Monday, January 24, 2011

Getting Connected on the Course

I’m writing this blog from 35,000 feet somewhere in between LA and Atlanta thanks to Wifi on my plane.  I chose this flight in large part because I knew it was connected.  Five hours on a Monday is a long time to be dark.

Musing over this reminded me of golf, and a main reason why more people don’t play (or play more) – it takes too long.  18 holes plus warm-up/travel/etc. takes roughly the same amount of time as my trip from Redondo Beach, CA to Sandy Springs, GA - six hours.  That is an eternity to be dark in today’s age.  It is the main reason why I don’t play more than about once a month.

This made me wonder - are there reasonable ways to digitally connect people while on the course?  Here are a few ideas:

1. Wifi on Carts
The iPad’s success demonstrates that the tablet is here to stay.  Since it is compact and doesn’t have a noisy keyboard, it’s a sensible thing to bring onto a golf course.  Golf facilities could install Wifi on each cart and have a no-keyboard policy so people could stay connected while on the course without disrupting other golfers.

2. Internet-Connected GPS Units
Another option is to turn the fancy GPS monitors into Internet-connected devices so people could connect to the cloud while in the cart.

3. Smartphone Advancements
Perhaps the solution will come naturally as smartphones increasingly have faster web browsing experiences and better business applications.  Of course, many courses currently ban the use of phones so they’d need to change this policy.  The issue with smartphones is that they’ll never be great for viewing, creating or editing MS Office applications like Excel, Powerpoint and Word.  The screen is simply too small.   For many of us, we need to work extensively within these applications to be productive.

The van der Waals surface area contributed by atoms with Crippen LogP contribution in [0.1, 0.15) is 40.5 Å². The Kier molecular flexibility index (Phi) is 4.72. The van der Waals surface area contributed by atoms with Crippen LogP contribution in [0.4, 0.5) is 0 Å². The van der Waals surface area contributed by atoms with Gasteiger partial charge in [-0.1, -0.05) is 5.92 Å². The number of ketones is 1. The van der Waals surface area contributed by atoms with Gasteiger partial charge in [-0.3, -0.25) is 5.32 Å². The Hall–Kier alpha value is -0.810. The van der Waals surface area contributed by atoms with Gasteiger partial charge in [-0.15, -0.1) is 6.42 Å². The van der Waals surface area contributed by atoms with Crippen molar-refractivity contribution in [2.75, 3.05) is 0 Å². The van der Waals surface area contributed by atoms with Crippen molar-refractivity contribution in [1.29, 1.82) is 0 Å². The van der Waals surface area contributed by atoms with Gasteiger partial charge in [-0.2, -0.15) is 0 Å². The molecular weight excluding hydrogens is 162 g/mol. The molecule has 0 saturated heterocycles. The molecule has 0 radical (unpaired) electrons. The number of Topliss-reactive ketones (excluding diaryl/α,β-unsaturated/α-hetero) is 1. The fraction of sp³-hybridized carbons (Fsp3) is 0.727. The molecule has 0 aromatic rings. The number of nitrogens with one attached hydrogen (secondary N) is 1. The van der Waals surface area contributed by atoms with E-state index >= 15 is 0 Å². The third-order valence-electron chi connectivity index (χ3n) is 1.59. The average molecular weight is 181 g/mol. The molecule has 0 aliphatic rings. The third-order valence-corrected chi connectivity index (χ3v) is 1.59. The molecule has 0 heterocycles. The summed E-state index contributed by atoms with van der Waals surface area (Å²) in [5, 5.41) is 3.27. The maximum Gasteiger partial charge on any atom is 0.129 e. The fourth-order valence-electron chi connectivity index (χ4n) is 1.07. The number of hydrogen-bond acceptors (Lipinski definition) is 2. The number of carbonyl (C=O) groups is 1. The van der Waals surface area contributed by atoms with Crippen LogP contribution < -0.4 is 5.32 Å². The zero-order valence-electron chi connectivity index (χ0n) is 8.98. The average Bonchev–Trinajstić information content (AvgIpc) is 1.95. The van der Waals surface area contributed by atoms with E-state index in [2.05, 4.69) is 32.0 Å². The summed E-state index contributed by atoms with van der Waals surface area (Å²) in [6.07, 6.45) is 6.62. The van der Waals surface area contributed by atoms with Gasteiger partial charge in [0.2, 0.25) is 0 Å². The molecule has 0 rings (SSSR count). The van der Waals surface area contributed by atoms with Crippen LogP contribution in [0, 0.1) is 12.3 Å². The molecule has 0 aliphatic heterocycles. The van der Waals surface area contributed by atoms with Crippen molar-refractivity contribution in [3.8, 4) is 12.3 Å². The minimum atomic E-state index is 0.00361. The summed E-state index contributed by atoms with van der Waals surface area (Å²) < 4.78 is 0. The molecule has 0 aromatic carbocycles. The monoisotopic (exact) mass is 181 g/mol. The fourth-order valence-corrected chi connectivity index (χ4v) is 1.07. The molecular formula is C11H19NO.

Is this concept a good idea?
Golf traditionalists will argue that accommodating my idea would ruin golf.  They believe that the game is meant to be played in a quiet, serene and isolated environment.  On many levels I agree with them.  If the industry fundamentally changed this, playing golf would be like everything else nowadays – done with distractions.

Nevertheless, the reality remains that the time it takes to play golf prevents me and many others from enjoying the game nearly as much as we would like.  Whether it’s connecting golfers while on the course or figuring out a way to make golf a quicker experience (ideas for which will be discussed in a later blog), I hope the industry figures it out.  I know it would make golf more feasible for my schedule, and I sure would like to play more.

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